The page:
CUOMO: I don't know that they are in the same page of motivations. What I keep hearing is from those who are resistant on the bill, is I'm not in a rush. This is an existential question for me. If I get this wrong, Trump is right. Everybody is right. If nobody is saying to me get it done now. That's about Trump wanting a big win, isn't it?

Republicans spent eight years, you know, making hay off of running against Obamacare. It's not like it's a loser for him.

CAMEROTA: Jackie, I mean, what President Trump is also saying is we need to do this so then we can get to the good stuff. The tax reform, the stuff that everybody is waiting for. So let's get this done. And, you know, that's one of the carrots that he's holding out.

Everyone knows that tax reform is such an easy topic to get through that that's why they have done it so many times. No, it's not going to be any -- tax reform is going to be just as messy, just as contentious. There are just as many sacred cows when you're talking about tax reforms. It affects people's lives, just like -- and not just like health care. But it's a complicated issue that has stymied both parties for a number of years. So if he thinks that's the land of milk and honey, he's got a little bit of a rude awakening if and when this does get through.

CUOMO: Literally, a rude awakening this morning, Professor. "The Wall Street Journal" editorial; you know, that's a publication not set up to be anti-Trump. They wrote an editorial where they say, "The president clings to his assertion" -- talking about the wiretapping -- "like a drunk to an empty gin bottle, rolling out his press spokesman to make more dubious claims. If Trump does not show more respect for the truth, most Americans may conclude he is a fake president." Your take?

JOHNSON: He's not a fake president. He's living in the White House at least five days a week or so.

Look, he's the president of the United States. I think that his credibility is already shot with a large number of Americans. He didn't win the majority of the vote.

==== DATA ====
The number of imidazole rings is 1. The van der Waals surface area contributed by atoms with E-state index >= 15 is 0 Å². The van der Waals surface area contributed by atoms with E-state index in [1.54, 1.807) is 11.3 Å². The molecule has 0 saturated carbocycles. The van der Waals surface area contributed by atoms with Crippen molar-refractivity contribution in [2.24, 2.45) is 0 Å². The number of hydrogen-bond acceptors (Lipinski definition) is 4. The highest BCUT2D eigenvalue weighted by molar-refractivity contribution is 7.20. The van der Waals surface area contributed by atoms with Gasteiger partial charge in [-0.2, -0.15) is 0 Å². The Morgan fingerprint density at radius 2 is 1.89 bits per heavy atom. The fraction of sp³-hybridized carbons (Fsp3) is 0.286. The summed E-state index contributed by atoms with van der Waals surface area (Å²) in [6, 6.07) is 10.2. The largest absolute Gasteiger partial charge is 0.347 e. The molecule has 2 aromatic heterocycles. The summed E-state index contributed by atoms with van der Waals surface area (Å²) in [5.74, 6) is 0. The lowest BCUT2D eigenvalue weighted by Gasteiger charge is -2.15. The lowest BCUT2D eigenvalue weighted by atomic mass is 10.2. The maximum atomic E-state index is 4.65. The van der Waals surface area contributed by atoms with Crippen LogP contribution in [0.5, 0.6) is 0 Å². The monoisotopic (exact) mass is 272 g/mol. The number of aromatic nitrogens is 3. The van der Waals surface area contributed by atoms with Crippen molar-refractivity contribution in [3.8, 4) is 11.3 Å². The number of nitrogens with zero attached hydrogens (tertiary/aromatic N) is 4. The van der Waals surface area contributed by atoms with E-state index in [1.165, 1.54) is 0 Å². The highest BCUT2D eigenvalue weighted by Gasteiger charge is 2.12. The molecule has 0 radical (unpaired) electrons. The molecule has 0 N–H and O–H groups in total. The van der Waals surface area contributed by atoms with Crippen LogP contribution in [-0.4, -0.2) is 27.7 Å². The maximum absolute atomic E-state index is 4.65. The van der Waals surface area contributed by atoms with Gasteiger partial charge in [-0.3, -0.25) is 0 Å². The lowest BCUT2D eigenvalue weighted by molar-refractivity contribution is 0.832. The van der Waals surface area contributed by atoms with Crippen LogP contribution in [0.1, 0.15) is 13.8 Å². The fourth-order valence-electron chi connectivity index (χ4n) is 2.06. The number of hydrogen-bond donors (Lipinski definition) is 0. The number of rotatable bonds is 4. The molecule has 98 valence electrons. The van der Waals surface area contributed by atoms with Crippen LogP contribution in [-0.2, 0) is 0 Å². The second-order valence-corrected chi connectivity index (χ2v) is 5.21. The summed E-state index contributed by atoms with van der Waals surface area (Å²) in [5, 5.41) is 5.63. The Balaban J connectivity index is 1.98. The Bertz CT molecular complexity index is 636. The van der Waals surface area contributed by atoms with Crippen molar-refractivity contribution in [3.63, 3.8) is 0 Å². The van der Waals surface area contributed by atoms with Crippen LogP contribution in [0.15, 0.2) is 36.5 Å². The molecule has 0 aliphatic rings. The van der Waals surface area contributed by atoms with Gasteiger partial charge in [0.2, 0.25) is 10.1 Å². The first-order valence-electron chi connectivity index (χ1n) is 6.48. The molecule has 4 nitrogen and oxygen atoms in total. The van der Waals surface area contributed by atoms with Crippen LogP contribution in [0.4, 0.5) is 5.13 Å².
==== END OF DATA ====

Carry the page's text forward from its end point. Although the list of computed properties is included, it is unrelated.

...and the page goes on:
But at the end of the day, whether or not President Trump wants to continue with these lies about wiretapping or make other sort of promises and things he can't go through with, the calculation when it comes to a member of Congress, a sitting senator, sitting congressperson, is how popular is this president in my district, and do I have to worry about this wrath?

And there are some of them are, like, "You know what? I'm so unpopular in my district, it doesn't matter if Trump has credibility." And there's some who are in some wobbly districts for, like, "Look, I can't afford to take a tweet from this guy."

So I agree with the things "The Wall Street Journal" is saying, but the calculations have to do with all those individual members of Congress. And they're stacking the chips right now to see, "Am I strong, or is Trump stronger?"

CAMEROTA: But Patrick, what about the very idea that it was "The Wall Street Journal" that gives this scathing editorial? I mean...

HEALY: It's devastating. I think it's devastating. My colleague at "The New York Times," David Leonhardt, had a column the other day, basically saying our president a liar. That column was built not on partisanship but on a series of factual misrepresentations and misstatements. And we know that that is a very loaded word. President Trump can dismiss "the failing 'New York Times'" like he sort of likes to.